Begin New Search
Refine Last Search
Cemetery Lookup
Add Burial Records
Help with Find A Grave

Top Contributors
Success Stories
Community Forums
Find A Grave Store

Log In
J T Demitz (#46863611)
 member for 10 years, 1 month, 14 days
[Add to MyFriends]
Bio and Links
Bio Photo Contributor J T Demitz is a writer, entertainment director, master of ceremonies, VIP host, researcher, hotelier, a multilingual, Swedish-born citizen (1956) of the U.S.A. His hotel career culminated in an executive position at The Beverly Hills Hotel (1979-84). In 1996 his book "Throne of a Thousand years" was published (Ristesson Ent., Los Angeles and Ludvika) and he has worked with hundreds of Stockholm youths since 1993 in English-language entertainment and inter-cultural grooming projects. As a ghost writer, lyricist and what Swedes call "language doctor" he has coached major talents like Max von Sydow and done special projects for the Sunwing Hotels, City of Stockholm, Royal Caroline Institute and many more. Demitz has also traced every one of the 3000 descendants of the eight Swedish couples that were his great-great-grandparents and hopes to publish the illustrated results as a book in 2009. Regarding name formats, which is an area of his expertise, here is some of what he has to say: "Carl and Carlos have become American English names now, so there are a lot of kings that no longer should be called Charles. Before about 1900 there were no legally accurate spellings of any names anywhere and lots of variations occurred. Swedes had no legal names, and women no surnames (except their own patronymics), until a special law was passed in 1901. Royal women should be named by their married names and countries, not their maiden ones. Kings of Sweden are alone in numbering he first half of a double name, not the whole thing; thus (current) Carl XVI Gustaf, not Carl Gustaf II." ~ Emil Eikner, Deputy Chairman, Southerly Clubs of Stockholm.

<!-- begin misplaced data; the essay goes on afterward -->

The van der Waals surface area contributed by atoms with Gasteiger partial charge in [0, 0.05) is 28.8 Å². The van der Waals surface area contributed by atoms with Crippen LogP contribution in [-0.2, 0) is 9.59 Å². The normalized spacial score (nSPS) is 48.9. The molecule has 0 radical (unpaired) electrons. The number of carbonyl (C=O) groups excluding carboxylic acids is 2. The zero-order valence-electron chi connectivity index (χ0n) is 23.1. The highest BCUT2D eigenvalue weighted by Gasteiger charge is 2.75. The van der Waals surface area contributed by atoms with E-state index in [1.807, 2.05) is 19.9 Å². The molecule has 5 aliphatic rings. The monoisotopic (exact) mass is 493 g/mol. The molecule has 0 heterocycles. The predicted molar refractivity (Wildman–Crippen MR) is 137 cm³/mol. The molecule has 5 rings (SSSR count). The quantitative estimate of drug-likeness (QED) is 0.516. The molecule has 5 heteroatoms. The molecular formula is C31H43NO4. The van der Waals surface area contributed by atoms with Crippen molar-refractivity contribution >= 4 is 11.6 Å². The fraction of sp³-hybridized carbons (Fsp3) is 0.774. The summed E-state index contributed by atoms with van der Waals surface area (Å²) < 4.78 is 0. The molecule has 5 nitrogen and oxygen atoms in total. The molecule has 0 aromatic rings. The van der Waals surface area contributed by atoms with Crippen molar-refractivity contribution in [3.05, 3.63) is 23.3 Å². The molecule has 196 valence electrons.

Leave Public Message
 Website: http://www.ristesson.trib...
Contributions to
Find A Grave
 • 473 Memorials Added
 • 400 Memorials Managed
 • 1 Memorial/week
 • 915 Photos
 • 319 Virtual Flowers
 • 27 Virtual Cemeteries
 • 71 Famous Bios
 • 6 Fame Ratings
 • 1 Friend
Search Contributor's Records

First NameLast Name

Virtual Cemeteries
All Swedish Royal Graves (261)
Family Erland (46)
Family G. A. von Reis, Sr... (52)
Family Gäfvert-Wahlberg (28)
Family J. P. Andersson (48)
Family Kaj Mats (64)
Family Näktergals Anders (59)
Family Sandberg (35)
Family Trued (65)
My Famous Bios (73)
[View all Virtual Cemeteries...]
Find A Grave Friends
Denis Xenos
Messages left for J T Demitz (10)[Leave Message]
Yvonna Both
RE: Sigrid of Sweden
Added by Yvonna Both on Jul 15, 2016 2:48 PM
Yvonna Both
RE: Sigrid of Sweden
yes in a way you are right however legally though her name is Vasa AKA Sigrid of Sweden as a historian and genealogist I acknowledge these facts.
Take care

PS if you need more info let me know!!
Added by Yvonna Both on Jul 14, 2016 8:02 PM
Yvonna Both
Sigrid Eriksdotter Vasa
Sigrid was born in Svartsjö Castle, Färingsö, to King Eric and Karin Månsdotter before their marriage, but was from the beginning treated as if she was legitimate. She was taken care of by Johanna (Jeanne) de Herboville, the wife of a French noble immigrant.[1] Eric XIV married Karin morganatically in 1567, and officially in 1568, when she was ennobled and crowned queen under the name Katarina Magnusdotter. Sigrid was present at her mother's wedding and at her coronation, together with her brother Gustav. The wedding was unique; never before had the children of the couple been present at a royal wedding. The presence of the children was a way to demonstrate their new status: both of them were officially confirmed as legitimate, and Sigrid and her brother were given all the privileges of a royal princess and prince.
In 1568, her father was deposed, and his family, including Sigrid was imprisoned with him. Sigrid was periodically allowed to live outside of the house arrest of her parents, in the care of Herboville and queen dowager Catherine Stenbock.[1] She was removed from her father in 1573 and taken to Turku castle in Finland with her mother. In 1575, she was separated from her brother, who was removed from her mother's custody. In 1577, her father died, and Sigrid and her mother were freed and allowed to settle in Liuksala Manor in Finland.